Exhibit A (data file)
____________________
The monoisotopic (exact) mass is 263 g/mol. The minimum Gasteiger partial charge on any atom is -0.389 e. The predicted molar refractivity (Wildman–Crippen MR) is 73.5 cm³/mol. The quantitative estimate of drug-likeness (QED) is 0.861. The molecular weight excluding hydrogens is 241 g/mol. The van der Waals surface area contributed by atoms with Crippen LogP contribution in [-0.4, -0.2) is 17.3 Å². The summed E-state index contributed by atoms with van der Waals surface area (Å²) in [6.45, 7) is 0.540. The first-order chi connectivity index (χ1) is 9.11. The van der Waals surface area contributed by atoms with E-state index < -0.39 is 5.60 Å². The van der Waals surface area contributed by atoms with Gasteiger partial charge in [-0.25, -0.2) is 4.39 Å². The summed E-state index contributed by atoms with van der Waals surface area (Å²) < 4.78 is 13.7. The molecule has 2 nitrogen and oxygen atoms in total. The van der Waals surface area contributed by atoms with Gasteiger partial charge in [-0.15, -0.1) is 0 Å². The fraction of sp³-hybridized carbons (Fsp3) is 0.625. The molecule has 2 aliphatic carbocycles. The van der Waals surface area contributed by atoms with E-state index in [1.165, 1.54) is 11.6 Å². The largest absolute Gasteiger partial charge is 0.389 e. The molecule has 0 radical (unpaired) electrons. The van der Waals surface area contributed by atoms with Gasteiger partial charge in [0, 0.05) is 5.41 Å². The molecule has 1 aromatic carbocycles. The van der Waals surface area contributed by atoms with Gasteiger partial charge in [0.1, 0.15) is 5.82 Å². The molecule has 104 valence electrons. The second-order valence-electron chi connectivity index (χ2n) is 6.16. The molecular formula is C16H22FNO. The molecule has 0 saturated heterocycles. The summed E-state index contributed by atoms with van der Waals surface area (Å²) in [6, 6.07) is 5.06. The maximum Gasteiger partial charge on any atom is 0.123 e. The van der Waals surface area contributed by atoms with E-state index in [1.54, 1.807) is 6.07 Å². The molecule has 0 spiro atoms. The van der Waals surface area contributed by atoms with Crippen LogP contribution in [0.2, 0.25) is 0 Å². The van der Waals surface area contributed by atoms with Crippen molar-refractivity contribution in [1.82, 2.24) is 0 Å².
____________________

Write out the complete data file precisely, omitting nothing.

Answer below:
The monoisotopic (exact) mass is 263 g/mol. The minimum Gasteiger partial charge on any atom is -0.389 e. The predicted molar refractivity (Wildman–Crippen MR) is 73.5 cm³/mol. The quantitative estimate of drug-likeness (QED) is 0.861. The molecular weight excluding hydrogens is 241 g/mol. The van der Waals surface area contributed by atoms with Crippen LogP contribution in [-0.4, -0.2) is 17.3 Å². The summed E-state index contributed by atoms with van der Waals surface area (Å²) in [6.45, 7) is 0.540. The first-order chi connectivity index (χ1) is 9.11. The van der Waals surface area contributed by atoms with E-state index < -0.39 is 5.60 Å². The van der Waals surface area contributed by atoms with Gasteiger partial charge in [-0.25, -0.2) is 4.39 Å². The summed E-state index contributed by atoms with van der Waals surface area (Å²) < 4.78 is 13.7. The molecule has 2 nitrogen and oxygen atoms in total. The van der Waals surface area contributed by atoms with Gasteiger partial charge in [-0.15, -0.1) is 0 Å². The fraction of sp³-hybridized carbons (Fsp3) is 0.625. The molecule has 2 aliphatic carbocycles. The van der Waals surface area contributed by atoms with E-state index in [1.165, 1.54) is 11.6 Å². The largest absolute Gasteiger partial charge is 0.389 e. The molecule has 0 radical (unpaired) electrons. The van der Waals surface area contributed by atoms with Gasteiger partial charge in [0, 0.05) is 5.41 Å². The molecule has 1 aromatic carbocycles. The van der Waals surface area contributed by atoms with Gasteiger partial charge in [0.1, 0.15) is 5.82 Å². The molecule has 104 valence electrons. The second-order valence-electron chi connectivity index (χ2n) is 6.16. The molecular formula is C16H22FNO. The molecule has 0 saturated heterocycles. The summed E-state index contributed by atoms with van der Waals surface area (Å²) in [6, 6.07) is 5.06. The maximum Gasteiger partial charge on any atom is 0.123 e. The van der Waals surface area contributed by atoms with E-state index in [1.54, 1.807) is 6.07 Å². The molecule has 0 spiro atoms. The van der Waals surface area contributed by atoms with Crippen LogP contribution in [0.2, 0.25) is 0 Å². The van der Waals surface area contributed by atoms with Crippen molar-refractivity contribution in [1.82, 2.24) is 0 Å².